Sunday, February 10, 2008

A Womanist Mommi's POV

Let's be real, the primary concerns of the average black woman are not that
closely aligned with those of white women.

Black mothers fear for their sons who, if current statistics prove true, have a higher chance of ending up in jail than in college -- or of being victims of violence.

Black mothers wonder if their daughters will marry or have children, now that black women have the lowest marriage rates in the country and, if they are professional
black women, also the lowest birth rates.

Black men have the highest level of unemployment in the country.

And black women are contracting HIV at unprecedented rates.

With so many pressing issues bearing down on our communities, is it any wonder why gender has yet to trump race?

Marjorie Valbrun wrote these words in her article for in regards to the Hillary/Barack competition for the Democratic nomination for President.

I couldn't have said it better myself. A resounding "Amen" I heard in my head as I read this article. It's the same resounding "Amen" I heard in my head when I read the Alice Walker definition of womanist (womanism) in regards to a black woman's feminism. It's the same amen I heard in my head when I read Nat Irvin's definition of Thrivals. It's the same resounding Amen I hear in my heart when I see the "Yes We Can" video. It's the same resounding Amen I hear to the beat of Jill Scott's "I Keep" or Common's "Be."

Those Amen's and How do I's go hand in hand in my life. How do I balance my income to live within my means, save, create generational wealth, and be philanthropic now? How do I raise my children to be multicultural, yet hold on to important cultural specific traditions? How do I walk my own journey of growth, while teaching them growth? How do I balance a career and entrepreneurial pursuit. How do I remain hopeful in the face of hopelessness? How do I continue to live and love with an open heart and protect myself, my children from the heartbreaks of life?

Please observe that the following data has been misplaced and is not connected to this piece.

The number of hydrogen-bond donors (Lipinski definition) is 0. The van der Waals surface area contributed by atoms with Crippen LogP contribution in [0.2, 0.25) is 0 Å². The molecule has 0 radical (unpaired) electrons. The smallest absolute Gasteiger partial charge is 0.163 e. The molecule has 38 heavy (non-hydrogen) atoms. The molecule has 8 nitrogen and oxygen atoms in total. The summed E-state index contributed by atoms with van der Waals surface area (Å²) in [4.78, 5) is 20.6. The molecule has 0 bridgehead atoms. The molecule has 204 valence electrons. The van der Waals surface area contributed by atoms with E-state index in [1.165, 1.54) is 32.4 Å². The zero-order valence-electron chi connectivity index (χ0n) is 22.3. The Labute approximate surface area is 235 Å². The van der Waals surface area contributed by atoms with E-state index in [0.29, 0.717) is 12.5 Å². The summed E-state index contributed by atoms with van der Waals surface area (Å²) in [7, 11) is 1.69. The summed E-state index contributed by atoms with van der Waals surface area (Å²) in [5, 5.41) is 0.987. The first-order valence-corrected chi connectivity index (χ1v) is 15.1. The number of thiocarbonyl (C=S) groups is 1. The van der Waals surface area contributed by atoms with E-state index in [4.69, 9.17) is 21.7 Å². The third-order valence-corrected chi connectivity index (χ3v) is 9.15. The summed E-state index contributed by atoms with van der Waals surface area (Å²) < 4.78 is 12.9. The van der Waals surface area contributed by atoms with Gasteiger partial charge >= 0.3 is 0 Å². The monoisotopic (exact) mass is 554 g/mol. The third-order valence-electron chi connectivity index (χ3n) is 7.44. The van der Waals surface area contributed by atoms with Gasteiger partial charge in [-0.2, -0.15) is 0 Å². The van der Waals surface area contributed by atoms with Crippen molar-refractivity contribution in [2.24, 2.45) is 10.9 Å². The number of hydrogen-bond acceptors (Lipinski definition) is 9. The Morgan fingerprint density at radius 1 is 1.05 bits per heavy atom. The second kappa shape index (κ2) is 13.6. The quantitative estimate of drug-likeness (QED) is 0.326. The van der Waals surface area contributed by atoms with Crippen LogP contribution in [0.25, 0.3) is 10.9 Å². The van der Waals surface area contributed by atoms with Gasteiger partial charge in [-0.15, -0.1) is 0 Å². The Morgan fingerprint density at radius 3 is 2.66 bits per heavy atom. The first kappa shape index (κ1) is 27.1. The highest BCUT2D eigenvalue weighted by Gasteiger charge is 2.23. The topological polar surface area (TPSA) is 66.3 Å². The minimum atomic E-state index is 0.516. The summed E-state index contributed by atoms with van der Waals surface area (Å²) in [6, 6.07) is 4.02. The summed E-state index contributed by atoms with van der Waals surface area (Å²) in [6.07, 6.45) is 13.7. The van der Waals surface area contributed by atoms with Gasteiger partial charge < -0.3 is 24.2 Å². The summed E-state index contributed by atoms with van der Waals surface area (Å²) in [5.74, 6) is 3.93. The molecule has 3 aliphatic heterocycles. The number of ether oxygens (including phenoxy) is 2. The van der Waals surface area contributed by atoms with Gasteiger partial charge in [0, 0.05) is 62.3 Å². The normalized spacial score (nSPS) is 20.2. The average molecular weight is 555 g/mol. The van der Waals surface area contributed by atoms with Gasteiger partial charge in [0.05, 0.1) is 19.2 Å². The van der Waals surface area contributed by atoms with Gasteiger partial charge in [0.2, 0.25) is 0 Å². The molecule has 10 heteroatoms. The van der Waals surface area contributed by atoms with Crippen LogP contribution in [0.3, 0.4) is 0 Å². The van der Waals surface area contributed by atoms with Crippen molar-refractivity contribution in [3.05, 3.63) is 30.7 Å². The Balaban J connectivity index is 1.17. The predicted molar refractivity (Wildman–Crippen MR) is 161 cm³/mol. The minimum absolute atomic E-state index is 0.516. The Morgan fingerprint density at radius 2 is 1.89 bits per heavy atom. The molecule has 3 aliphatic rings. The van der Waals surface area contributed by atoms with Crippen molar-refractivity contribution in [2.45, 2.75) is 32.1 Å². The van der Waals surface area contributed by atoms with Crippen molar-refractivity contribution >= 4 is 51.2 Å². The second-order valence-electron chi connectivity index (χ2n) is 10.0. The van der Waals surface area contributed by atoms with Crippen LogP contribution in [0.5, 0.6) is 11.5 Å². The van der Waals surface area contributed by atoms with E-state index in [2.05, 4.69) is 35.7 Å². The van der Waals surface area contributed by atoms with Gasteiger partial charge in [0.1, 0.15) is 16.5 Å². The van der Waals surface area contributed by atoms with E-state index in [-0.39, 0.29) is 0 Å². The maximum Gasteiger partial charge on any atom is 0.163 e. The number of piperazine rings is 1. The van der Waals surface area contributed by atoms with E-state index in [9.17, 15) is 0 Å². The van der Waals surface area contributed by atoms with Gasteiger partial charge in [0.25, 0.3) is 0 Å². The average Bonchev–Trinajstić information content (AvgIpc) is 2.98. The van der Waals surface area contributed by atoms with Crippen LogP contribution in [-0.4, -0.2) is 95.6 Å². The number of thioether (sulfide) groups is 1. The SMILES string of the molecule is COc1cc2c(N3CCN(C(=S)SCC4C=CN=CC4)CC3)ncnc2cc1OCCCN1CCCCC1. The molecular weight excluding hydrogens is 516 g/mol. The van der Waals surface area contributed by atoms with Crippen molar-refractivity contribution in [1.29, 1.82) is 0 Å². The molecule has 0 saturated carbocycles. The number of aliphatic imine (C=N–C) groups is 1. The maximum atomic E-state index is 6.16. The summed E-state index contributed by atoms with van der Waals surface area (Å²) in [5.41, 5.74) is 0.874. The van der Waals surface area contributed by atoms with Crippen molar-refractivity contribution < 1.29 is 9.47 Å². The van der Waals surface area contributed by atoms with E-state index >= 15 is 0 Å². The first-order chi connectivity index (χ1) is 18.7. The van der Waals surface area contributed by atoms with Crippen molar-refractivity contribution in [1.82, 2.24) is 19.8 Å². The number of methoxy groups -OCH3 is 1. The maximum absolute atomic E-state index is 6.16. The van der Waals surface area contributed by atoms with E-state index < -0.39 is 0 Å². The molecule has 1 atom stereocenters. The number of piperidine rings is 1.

I can truly say that the differences of my experience as a Black mother are rooted in my conscious way of life. I am conscious that the choices I make for myself and my family affect the larger Black community. So those choices are made with a little more thought.

I can't say that I make all of the right decisions. But, I can say that there is thought - sometimes too much - in every decision that I make. And, all I can pray is that the good decisions affect all of the Black Mommi's, fathers, children and families in a way that elevates a people.

1 comment:

girlpie said...

The word that comes to mind upon reading your post is TRUTH. Being true to your family, to your people, and most of all to yourself, are priorities many folks don't have to deal with at the level that many of US have to.

Efforts to raise family in an authentic environment means that we do have to think about who we are first and constantly improve and expand ourselves. Through the evolution of me, no matter how hard the people around me fight it, I know I am becoming a better mother, humanitarian, and explorer. Because of that I have to be becoming a better person. As a member of the world I know that I must being doing my part on improving society, even on this small scale.

Because of all of the statistics mentioned in the article you referenced, our responsibilites are endless. Dealing with each separately would drive me crazy.

So my answer to truth is just continue to improve myself and hopefully that will impact my children, family, and community.